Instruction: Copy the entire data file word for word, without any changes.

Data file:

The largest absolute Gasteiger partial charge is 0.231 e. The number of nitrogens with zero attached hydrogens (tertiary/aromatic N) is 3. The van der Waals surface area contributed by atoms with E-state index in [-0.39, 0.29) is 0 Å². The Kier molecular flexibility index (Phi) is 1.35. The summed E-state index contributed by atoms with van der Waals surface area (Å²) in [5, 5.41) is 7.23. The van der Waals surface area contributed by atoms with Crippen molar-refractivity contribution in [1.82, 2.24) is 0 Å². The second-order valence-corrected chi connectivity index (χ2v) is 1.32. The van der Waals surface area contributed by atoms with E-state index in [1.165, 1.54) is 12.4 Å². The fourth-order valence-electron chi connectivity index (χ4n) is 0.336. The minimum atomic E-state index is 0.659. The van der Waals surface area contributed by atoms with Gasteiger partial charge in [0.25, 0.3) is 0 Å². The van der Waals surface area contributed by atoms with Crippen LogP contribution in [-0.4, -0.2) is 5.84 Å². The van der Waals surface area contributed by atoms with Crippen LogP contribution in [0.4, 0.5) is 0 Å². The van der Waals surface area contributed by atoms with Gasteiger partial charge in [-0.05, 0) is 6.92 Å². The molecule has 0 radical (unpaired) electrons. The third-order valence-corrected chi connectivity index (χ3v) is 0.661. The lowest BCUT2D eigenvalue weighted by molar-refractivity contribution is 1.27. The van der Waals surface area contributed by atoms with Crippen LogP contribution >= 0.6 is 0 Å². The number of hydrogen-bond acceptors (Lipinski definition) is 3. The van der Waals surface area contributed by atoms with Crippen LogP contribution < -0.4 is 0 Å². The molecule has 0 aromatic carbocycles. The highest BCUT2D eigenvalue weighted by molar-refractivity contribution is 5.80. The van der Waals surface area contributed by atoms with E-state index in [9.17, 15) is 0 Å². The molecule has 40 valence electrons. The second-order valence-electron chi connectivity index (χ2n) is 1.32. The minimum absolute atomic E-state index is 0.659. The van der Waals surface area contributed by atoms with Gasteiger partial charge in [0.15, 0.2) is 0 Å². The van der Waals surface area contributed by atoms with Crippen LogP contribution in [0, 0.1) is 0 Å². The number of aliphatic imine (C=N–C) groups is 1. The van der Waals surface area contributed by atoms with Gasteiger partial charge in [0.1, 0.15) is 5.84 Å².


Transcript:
The largest absolute Gasteiger partial charge is 0.231 e. The number of nitrogens with zero attached hydrogens (tertiary/aromatic N) is 3. The van der Waals surface area contributed by atoms with E-state index in [-0.39, 0.29) is 0 Å². The Kier molecular flexibility index (Phi) is 1.35. The summed E-state index contributed by atoms with van der Waals surface area (Å²) in [5, 5.41) is 7.23. The van der Waals surface area contributed by atoms with Crippen molar-refractivity contribution in [1.82, 2.24) is 0 Å². The second-order valence-corrected chi connectivity index (χ2v) is 1.32. The van der Waals surface area contributed by atoms with E-state index in [1.165, 1.54) is 12.4 Å². The fourth-order valence-electron chi connectivity index (χ4n) is 0.336. The minimum atomic E-state index is 0.659. The van der Waals surface area contributed by atoms with Gasteiger partial charge in [0.25, 0.3) is 0 Å². The van der Waals surface area contributed by atoms with Crippen LogP contribution in [-0.4, -0.2) is 5.84 Å². The van der Waals surface area contributed by atoms with Crippen LogP contribution in [0.4, 0.5) is 0 Å². The van der Waals surface area contributed by atoms with Gasteiger partial charge in [-0.05, 0) is 6.92 Å². The molecule has 0 radical (unpaired) electrons. The third-order valence-corrected chi connectivity index (χ3v) is 0.661. The lowest BCUT2D eigenvalue weighted by molar-refractivity contribution is 1.27. The van der Waals surface area contributed by atoms with Crippen LogP contribution >= 0.6 is 0 Å². The number of hydrogen-bond acceptors (Lipinski definition) is 3. The van der Waals surface area contributed by atoms with Crippen LogP contribution < -0.4 is 0 Å². The molecule has 0 aromatic carbocycles. The highest BCUT2D eigenvalue weighted by molar-refractivity contribution is 5.80. The van der Waals surface area contributed by atoms with E-state index in [9.17, 15) is 0 Å². The molecule has 40 valence electrons. The second-order valence-electron chi connectivity index (χ2n) is 1.32. The minimum absolute atomic E-state index is 0.659. The van der Waals surface area contributed by atoms with Gasteiger partial charge in [0.15, 0.2) is 0 Å². The van der Waals surface area contributed by atoms with Crippen LogP contribution in [0, 0.1) is 0 Å². The number of aliphatic imine (C=N–C) groups is 1. The van der Waals surface area contributed by atoms with Gasteiger partial charge in [0.1, 0.15) is 5.84 Å².